‘Careers are squiggly’

30 November 2020

British Psychological Society President Dr Hazel McLaughlin opened the day by urging those at the start of their psychology journeys to think about their own unique potential and how to achieve it. ‘Carpe diem, seize the day, go for your future – because no one else will be able to do that but you.’

Clinical Psychologist Dr Gemima Fitzgerald had an extremely tricky start in life – of the 10 potential Adverse Childhood Experiences she was exposed to eight. ‘I certainly had a lot of self-esteem issues, and a lot of anxiety... I'm now in my 40s and now I don't regret any of those and I don't say that lightly, I would never have chosen it, but boy oh boy I've learned some stuff along the way.’  

Fitzgerald was first drawn to clinical psychology as a career at the age of 16 thanks to her own experience working with a psychologist, however life took her in a different direction. She got married, a relationship which soon became abusive, and had children.

After 16 years she left the marriage and was reminded of her dream to become a psychologist. As a single parent in her mid-30s, with no qualifications, money, home or car, she said the odds were stacked against her, but she decided to try regardless. After a psychology BSc at the University of Sussex, and experiencing numerous knockbacks along the way, Fitzgerald got a place on a Clinical Psychology doctorate course at the age of 39.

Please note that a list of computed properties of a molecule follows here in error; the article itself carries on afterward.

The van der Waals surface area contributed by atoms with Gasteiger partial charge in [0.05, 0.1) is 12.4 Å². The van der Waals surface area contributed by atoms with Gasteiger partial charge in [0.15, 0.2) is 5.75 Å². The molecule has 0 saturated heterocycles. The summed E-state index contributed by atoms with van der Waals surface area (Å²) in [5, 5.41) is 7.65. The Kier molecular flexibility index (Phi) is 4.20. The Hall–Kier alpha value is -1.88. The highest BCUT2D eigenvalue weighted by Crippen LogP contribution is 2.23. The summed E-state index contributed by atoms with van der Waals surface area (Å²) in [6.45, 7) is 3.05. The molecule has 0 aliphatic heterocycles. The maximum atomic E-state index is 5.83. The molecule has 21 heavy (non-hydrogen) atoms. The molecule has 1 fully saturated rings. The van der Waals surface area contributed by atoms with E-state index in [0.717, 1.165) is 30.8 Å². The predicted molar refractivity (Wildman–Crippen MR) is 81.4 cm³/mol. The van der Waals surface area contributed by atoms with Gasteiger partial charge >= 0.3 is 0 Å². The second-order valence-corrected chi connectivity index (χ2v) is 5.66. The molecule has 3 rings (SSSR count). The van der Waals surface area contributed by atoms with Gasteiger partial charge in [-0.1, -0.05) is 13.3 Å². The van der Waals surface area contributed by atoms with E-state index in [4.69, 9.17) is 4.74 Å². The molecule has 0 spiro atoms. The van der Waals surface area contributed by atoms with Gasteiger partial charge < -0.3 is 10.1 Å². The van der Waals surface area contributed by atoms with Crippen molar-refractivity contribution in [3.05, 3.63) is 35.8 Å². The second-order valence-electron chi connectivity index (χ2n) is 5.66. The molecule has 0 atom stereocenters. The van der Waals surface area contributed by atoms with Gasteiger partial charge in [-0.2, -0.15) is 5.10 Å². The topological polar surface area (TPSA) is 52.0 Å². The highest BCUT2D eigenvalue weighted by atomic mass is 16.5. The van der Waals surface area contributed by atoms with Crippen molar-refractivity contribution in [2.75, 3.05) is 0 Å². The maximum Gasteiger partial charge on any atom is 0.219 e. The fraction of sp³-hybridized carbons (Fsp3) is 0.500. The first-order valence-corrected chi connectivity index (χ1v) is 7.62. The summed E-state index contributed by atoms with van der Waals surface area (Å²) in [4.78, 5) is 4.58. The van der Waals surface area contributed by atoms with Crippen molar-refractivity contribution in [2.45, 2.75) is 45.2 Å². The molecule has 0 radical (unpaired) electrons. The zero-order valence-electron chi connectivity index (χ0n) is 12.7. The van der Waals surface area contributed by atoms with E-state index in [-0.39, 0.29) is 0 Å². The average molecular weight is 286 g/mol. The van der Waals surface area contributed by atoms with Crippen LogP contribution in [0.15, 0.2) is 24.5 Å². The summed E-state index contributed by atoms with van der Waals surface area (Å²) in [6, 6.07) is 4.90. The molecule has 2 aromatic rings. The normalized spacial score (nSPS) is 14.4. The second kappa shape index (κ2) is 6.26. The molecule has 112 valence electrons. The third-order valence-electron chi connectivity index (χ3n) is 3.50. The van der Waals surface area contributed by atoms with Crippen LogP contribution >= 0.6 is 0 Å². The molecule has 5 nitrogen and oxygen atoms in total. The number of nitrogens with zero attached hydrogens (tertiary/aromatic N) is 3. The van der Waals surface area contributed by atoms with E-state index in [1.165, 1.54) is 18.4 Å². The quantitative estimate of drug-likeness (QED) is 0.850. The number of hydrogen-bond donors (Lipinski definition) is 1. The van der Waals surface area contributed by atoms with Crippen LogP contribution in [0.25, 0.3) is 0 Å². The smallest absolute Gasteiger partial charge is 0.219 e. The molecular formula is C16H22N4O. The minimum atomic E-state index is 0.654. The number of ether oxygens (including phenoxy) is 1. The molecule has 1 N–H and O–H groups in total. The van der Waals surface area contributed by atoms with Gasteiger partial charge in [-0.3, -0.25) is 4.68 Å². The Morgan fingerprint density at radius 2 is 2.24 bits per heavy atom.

Although she had no experience as an assistant psychologist, one of the more common roles to hold before doctoral training, she had worked in numerous settings which she could draw on. She emphasised that in applying for doctorate courses it was useful to make a narrative out of previous work and life experience to demonstrate why and how this was relevant to an eventual career in clinical psychology. ‘You need very good reflection skills as a psychologist so being able to reflect on what you've done and evidencing that is really, really important. Whatever life experience you've had – good, bad, ugly, failures, mistakes – nothing is ever wasted, no pain is ever wasted, not if you are learning from it.’ 

Associate Professor Dr Mustafa Sarkar (Nottingham Trent University) also had an unconventional journey into sport and performance psychology. Initially hoping to study law Sarkar was unsuccessful in getting a place at law school and was forced to take a gap year, during which time he worked on a placement with Pricewaterhouse Coopers (PwC) as a tax consultant. 

Later PwC offered Sarkar a job and he faced a dilemma – take the PwC job with an excellent salary or pursue a career in sport, exercise and performance psychology. He chose the latter. Sarkar completed an undergraduate degree in sport and exercise science followed by a psychology conversion diploma, master’s in sport and exercise psychology, and later a PhD.